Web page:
Friends’ Central School continues to remain at the forefront of cutting-edge Maker Education. At the World Maker Faire in New York City in September, Friends’ Central voices and projects were felt in multiple arenas. Lower and Middle School students and faculty gave a riveting multimedia demonstration of their State Fair project and their If the World Were a Village projects, and two Upper School students presented their show-stopping project – the RFiClimb, a wireless rock climbing wall with a scoring system that used RFiD and Bluetooth to show the climber’s progress – winning Best in Class and a number of Editors’ Awards.
Brie Daley, Lower School Light Lab Director, shares, “I was delighted when I received word that we were selected to present at this year’s World Maker Faire. I know firsthand that our FCS students have plenty to share about the positive impact of Maker Ed.” Last year’s fourth graders shared their State Fair projects, which were created during their study of US geography in which they each chose a state to research and brainstormed a unique maker project to create in order to demonstrate their learning. Fifth graders shared the projects they made while reading If the World Were a Village in math, in which they used global statistics about education, age, religion, and other subtopics to develop a project plan that would both demonstrate what they learned and point towards solutions to global challenges and inequities.
Both projects had full access to the studios and equipment in the Lower School Light Lab. They were also given a Maker Mentor - a community adult with a skillset that could support them in the development of their project. From a working amusement park for Maryland in the fourth grade project to an interactive language board and a working water wheel in the fifth grade project, the range of projects was extraordinary, and their presentation of these projects at the Maker Faire was outstanding. Daley explains, “I was especially taken with how our students shared the setbacks in their maker projects. Each student came alive while reflecting on what was truly hard. Their failures didn’t feel negative - they couldn't wait to tackle them a new way. Our students grew socially and emotionally while also engaging in highly academic content. I am in awe of my students’ bravery in sharing this experience on the stage at NY Maker Faire. I hope their message inspires others to explore Maker Ed and encourages teachers to increase the amount of choice students have in creating things which demonstrate deep learning.”
For the second year in a row, Upper School students Ben Lehrer ’20 and Jonathan Roach ’20 displayed projects at the Maker Faire, winning Best in Class and a number of Editors’ Awards for their exciting, interactive project – an RFiD rock climbing wall. Though the construction of the rock wall and scoreboard only took a few days, the pair worked on the project, particularly the many lines of code, for about a year. Lehrer explains, “Most of the time and effort was put into making the hand units and writing the 1500 lines of Arduino code. These two things took us about the entire year to perfect.”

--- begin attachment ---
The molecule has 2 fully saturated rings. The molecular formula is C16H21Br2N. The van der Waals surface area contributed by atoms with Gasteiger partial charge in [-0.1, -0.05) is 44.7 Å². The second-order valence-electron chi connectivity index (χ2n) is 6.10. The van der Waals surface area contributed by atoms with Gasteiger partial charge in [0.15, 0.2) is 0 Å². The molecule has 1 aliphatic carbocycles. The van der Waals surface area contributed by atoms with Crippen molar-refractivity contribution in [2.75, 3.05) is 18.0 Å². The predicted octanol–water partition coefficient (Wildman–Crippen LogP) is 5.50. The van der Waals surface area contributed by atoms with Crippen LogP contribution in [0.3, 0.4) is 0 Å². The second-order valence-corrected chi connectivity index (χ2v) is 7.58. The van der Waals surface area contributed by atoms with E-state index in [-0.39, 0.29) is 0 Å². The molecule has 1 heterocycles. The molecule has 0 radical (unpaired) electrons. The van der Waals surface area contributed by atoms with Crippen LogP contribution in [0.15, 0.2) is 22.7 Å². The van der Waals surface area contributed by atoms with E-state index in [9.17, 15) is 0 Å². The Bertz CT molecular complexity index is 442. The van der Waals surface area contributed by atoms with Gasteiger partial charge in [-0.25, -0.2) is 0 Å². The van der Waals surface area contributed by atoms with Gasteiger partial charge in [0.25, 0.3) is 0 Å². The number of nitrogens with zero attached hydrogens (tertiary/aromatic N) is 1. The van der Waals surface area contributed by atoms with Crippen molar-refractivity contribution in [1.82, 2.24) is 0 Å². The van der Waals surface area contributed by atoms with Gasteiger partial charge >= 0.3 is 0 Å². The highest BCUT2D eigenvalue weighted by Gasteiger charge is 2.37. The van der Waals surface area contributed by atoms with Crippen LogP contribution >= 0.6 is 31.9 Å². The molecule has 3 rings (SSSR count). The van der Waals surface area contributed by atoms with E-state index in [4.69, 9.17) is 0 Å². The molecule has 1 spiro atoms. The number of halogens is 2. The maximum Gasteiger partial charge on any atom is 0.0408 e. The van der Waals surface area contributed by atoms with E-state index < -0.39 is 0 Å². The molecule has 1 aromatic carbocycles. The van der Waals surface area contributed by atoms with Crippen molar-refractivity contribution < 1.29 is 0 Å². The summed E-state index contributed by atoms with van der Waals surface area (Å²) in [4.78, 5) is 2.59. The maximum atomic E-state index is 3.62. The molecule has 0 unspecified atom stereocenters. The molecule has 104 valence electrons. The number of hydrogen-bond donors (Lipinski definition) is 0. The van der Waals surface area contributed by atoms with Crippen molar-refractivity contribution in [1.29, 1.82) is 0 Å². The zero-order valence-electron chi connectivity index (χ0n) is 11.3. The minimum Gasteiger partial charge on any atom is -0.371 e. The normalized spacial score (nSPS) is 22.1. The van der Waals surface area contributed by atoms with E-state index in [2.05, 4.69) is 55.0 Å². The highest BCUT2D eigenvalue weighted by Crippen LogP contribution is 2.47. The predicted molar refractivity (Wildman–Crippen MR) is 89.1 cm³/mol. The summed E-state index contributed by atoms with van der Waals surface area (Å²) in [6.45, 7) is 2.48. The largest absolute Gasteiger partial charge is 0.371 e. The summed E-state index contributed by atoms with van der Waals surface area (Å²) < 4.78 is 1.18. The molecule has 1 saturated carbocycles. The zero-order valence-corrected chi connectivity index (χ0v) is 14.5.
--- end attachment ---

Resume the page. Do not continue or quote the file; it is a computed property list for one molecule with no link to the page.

Having participated in the Maker Faire last year, where they presented their Arduino Sax, was a significant advantage and really helped prepare Lehrer and Roach for this year’s Faire. Roach shares, “It was really awesome to be a part of such a huge event. Last year, we had no idea what to expect, so we were in some ways unprepared. Because we had experience, this year was a lot easier, and since we had such a great time last year, it was a no-brainer that we would be back. We actually came up with the idea for the RFiClimb on the way home from the 2016 Faire.” Makerspace Director Michael Darfler shares, “The challenge [in Maker Ed] is seeing the potential at the beginning and having the tenacity to see it through to the finished project. Ben and Jonathan’s maturity and their ability to work through difficulty is inspiring. Many students would have given up months ago. It’s truly commendable what they were able to accomplish this year.”
In the last six years, Friends’ Central’s Makerspace has become a repository of creativity for Middle and Upper School student makers, bringing the Maker experience to an even higher level and making it more accessible to a greater number of students and faculty. Darfler shares his insight on Maker Ed at Friends’ Central, “We are moving in a direction that is tangible and personal – people are creating extensions of themselves – maker experience is rooted in personal experience, which makes it even more powerful.” Lehrer and Roach affirmed this connection as it relates to their Maker Faire projects. “Working in an environment made by others with similar interests helps inspire creativity and facilitate problem solving. During the countless hours we spent in the Makerspace trying to solve one problem for days on end, Mr. Thomas and Mr. Darfler always encouraged us to keep trying. Although the Maker Faire was exciting, it wasn’t why we made either project; we really enjoy spending our free time making. Probably the best moments in the process were those when we realized that a piece of the project finally worked.”
Click here to see Ben and Jonathan's RFiClimb in action at the World Maker Faire.